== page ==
LOUISVILLE, Ky. — Kentucky Gov. Andy Beshear joined Louisville Mayor Greg Fischer and local health officials at the LouVax site at Broadbent Arena to provide an updates on vaccination efforts.
As of Friday morning, more than 114,000 doses of the vaccine have been administered in Metro Area. More than 28,000 people have received both doses.
Since opening vaccinations to educators more than three weeks ago, 16,000 public and private school educators have received the vaccine.
Kentucky remains in Phase 1B, which includes vaccines for teachers, first-responders and individuals 70 and older. Beshear said the state is "very close" in moving to Phase 1C, which will include those 60 and older, anyone with major risk factors like COPD, cancer or heart disease and those described as essential workers.
Part of this process is the expansion of vaccination sites across the state. Thursday, Beshear announced the addition of 150 sites including mobile clinics, Kroger and Walmart stores and 125 pharmacies.
Officials were also joined by Director of Louisville Metro's Office for Globalization, Sabeen Nasim, who spoke about how the office is making vaccine distribution more equitable serving under-served communities.
The Broadbent Arena site marked Friday as "International Friday," welcoming 100 patients across Louisville's communities with 28 countries and 23 languages represented.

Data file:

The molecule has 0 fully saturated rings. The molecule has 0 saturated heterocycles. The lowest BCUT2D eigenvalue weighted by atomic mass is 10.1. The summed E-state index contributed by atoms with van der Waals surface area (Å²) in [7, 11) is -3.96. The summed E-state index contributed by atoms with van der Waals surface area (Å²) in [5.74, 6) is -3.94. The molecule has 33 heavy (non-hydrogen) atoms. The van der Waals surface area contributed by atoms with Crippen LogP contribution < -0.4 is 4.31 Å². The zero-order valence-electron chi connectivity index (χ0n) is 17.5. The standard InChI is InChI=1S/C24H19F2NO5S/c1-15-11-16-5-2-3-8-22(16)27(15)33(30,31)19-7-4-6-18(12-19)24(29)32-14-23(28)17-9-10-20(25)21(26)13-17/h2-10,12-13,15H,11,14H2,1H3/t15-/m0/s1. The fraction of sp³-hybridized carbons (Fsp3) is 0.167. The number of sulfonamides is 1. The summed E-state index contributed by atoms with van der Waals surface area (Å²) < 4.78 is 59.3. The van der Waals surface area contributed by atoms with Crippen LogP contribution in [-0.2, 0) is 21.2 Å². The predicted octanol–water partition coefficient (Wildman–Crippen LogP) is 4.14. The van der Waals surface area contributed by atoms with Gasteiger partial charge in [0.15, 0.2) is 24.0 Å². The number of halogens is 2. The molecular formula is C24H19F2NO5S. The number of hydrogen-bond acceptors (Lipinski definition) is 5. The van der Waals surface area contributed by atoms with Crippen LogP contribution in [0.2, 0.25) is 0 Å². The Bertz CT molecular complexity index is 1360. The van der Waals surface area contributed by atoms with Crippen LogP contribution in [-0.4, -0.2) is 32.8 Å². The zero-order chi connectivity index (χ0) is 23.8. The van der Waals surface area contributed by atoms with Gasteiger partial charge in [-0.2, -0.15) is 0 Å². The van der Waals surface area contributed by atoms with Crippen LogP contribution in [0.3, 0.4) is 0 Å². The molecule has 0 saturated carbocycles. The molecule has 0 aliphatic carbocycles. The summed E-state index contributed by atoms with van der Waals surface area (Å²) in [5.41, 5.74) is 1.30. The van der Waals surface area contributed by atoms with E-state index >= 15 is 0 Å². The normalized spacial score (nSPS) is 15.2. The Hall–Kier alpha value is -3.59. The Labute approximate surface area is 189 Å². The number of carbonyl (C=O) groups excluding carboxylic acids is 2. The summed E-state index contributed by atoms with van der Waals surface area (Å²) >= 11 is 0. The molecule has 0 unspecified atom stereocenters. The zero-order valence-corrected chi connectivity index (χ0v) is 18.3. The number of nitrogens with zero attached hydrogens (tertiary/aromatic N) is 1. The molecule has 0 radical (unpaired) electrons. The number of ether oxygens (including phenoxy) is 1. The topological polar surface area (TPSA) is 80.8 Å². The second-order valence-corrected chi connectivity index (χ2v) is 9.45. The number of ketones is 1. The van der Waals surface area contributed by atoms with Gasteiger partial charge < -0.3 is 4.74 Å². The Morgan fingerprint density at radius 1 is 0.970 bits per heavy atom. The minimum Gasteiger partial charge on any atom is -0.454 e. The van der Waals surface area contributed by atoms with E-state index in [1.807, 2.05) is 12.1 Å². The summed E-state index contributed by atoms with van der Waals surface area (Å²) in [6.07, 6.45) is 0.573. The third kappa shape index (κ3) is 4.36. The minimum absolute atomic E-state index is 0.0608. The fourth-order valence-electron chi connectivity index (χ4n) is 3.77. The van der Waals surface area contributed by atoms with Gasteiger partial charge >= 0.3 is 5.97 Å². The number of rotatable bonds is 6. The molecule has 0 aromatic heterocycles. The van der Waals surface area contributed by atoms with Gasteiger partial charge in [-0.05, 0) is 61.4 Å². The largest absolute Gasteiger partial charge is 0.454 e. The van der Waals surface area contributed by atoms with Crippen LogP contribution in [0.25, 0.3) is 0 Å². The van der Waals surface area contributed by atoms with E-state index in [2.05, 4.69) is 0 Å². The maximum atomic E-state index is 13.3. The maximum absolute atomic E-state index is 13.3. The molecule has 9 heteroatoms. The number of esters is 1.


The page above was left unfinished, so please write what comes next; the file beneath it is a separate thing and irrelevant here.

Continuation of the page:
Nasim said getting the vaccine shots into arms of those in Louisville's international communities is her top priority. Fischer and Beshear echoed the same sentiments.
"The color of your skin and the size of your bank account should never matter when it comes to getting one of these vaccines," the governor said.
In this effort, Beshear announced that the state's partnership with Norton Healthcare to launch mobile vaccination sites at St. Stephen Church and Bates Memorial Baptist Church. Additionally, Beshear said he is in talks with FEMA to launch a vaccination site at Shawnee Park.
One of the hurdles to overcome in making vaccine distribution more equitable is supply. Beshear said he believes that the state could vaccinate a quarter million residents if supplies met the demand.
"Let’s make sure we do this right in the coming months, and let’s make sure we get to do this right in getting these vaccines out," Beshear said.